Irish debacle - Bulletin two


First, another Master Class in the "Art of Impeccable Cruising" series. This lesson is entitled "How the impeccable crew prepares for the rigours of the sea".

The week before the Departure, Totty celebrated her 70th birthday. A great gathering of children, grandchildren, step-grandfathers, step grand-mothers and step-children convened in Ardfern, arriving with copious stocks of fine wines to add to the extensive cellars of Campion Cottage. One minute's walk from the cottage is the "Galley of Lorne" (yes, you guessed right, its a pub), a fine place to lay the foundation for an evening of overeating and gargantuan wine consumption. The four days of celebration were topped off by a grand dinner at the Crinan hotel, where the beers, wines and malts bill far exceeded the food, despite the fact that the food is superb and a mite pricey.

Eventually, the throng departed, leaving Charlotte and Don with several visits to the bottle bank (we were doing this at the same time as the owner of the pub - our quantities of empties far exceeded his).

Now, dear friends, surely the crew of Deneys Reitz - average age 69 - must have taken their ease before the rigours of the great Quest. Not a bit of it! The night before a 6 am departure, now supplemented by Peg Leg Hamilton, we were at dinner with a neighbour and others, consuming a glorious roast of beef, with marrow bone jelly and lashings of crispy beef fat, washed down by enormous glasses of claret and finished off by strawberries and clotted cream and of course several decanters of port.

But the next morning at 6.30 prompt a bedraggled crew, occasionally burping, farting and emitting low groans, was to be seen heading south down Loch Craignish in the direction of the North Channel and Northern Ireland.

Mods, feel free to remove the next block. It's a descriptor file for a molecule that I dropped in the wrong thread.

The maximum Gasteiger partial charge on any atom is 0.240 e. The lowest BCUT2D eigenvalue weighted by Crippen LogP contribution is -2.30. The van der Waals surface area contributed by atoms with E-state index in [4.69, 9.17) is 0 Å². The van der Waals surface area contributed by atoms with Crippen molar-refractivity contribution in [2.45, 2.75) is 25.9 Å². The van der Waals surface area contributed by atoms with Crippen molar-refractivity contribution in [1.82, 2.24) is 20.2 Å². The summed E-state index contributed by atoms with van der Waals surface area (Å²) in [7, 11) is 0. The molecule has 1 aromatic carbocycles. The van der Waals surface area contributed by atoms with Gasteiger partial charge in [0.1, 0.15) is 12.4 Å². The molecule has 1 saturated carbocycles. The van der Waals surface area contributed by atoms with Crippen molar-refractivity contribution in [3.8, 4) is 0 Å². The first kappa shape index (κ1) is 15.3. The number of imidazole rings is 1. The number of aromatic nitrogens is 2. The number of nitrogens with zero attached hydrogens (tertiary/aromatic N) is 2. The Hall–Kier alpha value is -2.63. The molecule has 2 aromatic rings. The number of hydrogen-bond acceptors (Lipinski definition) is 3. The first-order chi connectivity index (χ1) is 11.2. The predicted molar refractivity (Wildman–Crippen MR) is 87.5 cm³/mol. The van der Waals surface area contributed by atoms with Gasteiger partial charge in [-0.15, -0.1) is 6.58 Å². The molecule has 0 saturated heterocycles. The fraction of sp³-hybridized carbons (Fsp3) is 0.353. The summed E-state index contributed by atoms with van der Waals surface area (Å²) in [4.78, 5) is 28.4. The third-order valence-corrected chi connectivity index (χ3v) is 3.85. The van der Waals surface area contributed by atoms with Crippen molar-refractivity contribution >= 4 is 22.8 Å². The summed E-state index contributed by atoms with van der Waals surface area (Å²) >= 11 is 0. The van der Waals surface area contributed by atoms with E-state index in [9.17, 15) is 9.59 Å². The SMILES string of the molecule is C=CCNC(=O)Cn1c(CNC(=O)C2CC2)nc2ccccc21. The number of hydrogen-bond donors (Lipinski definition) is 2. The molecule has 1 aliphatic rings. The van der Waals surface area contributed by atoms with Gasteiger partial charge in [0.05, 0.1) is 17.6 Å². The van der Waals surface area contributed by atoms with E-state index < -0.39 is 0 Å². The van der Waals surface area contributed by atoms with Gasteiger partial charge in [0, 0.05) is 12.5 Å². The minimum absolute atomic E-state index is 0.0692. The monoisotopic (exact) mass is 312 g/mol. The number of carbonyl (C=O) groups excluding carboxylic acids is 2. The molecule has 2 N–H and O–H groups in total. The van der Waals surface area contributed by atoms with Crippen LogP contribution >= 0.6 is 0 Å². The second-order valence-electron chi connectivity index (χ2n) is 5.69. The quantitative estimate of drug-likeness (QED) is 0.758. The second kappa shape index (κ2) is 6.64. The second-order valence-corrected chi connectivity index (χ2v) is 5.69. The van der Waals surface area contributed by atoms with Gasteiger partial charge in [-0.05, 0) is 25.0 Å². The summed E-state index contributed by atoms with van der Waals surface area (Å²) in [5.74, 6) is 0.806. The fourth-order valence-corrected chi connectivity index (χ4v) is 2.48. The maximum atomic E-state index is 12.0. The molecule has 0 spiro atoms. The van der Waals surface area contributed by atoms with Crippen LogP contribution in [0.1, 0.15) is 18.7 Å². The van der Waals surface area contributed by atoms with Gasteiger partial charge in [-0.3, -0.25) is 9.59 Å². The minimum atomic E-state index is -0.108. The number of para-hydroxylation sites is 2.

Broontroosers immediately engaged the autopilot and got in first, "Why don't you two keep watch and I'll just get a little kip", said he. The others, who had exactly the same idea, looked furious.....

So, once again we committed ourselves to a long haul down the Sounds of Jura. If this seems rather world-weary, let us say that the scenery was spectacular, and the bird life fantastic, with whole squadrons of gannets spiralling and peeling off in spectacular vertical dives, causing tall plumes of spray as they entered the water.

Don, as usual, falls into a reverie, a sort of internal monologue. This one was called "Why don't people think?" The line of argument went... "Lots of people seem to go through their lives without bothering their brains very much. They seem to find it more comfortable to espouse catch-phrases, headlines and fixed positions on issues, than to wonder what lies behind the packaged stuff we are fed by banks, consumer product companies, the media and politicians.......

"Don", says Charlotte, "There's a boat approaching."

The boat in question is a large, fast and grey launch, which has sprung from the Sound of Islay. It crosses our wake and swings in behind "Deneys Reitz", slowing to take a position about 50 meters behind us. The radio springs to life. "Yacht 'Deneys Reitz'," says a deep Scottish voice, sounding a little like Sean Connery, "Report your port of departure, and destination". We give this information, and he asks for our home port, the name, in full of the owner, who else is aboard, and what the purpose of our voyage is.

There is a pause, and the voice comes on again... "Donal Richard William Young, Charlotte Elizabeth Young and Ian Hamilton," it says, "Have a good trip, and enjoy the rest of your holiday". At which juncture, the launch turns away, accelerates violently, and speeds up the Sound of Islay in a welter of foam.

We are somehow comforted by this encounter; at least somebody is keeping an eye on the bad people who smuggle arms and hard drugs. Now there's another reverie..... "Why don't the powers that be discriminate between cannabis and hard drugs, and stop making idiots of themselves by trying to pretend that there is a "ban" on hash, which is no more damaging than alcohol, and enjoyed by a large spectrum of people. At least, let us have some objective research on the stuff....". This further reverie is interrupted by Charlotte wanting a little intelligent conversation, then by a further weather bulletin (from Belfast Coastguard, not good, wind rising through Force 5), and the need to say good-bye to Scotland, in the form of the Southern coast of Islay.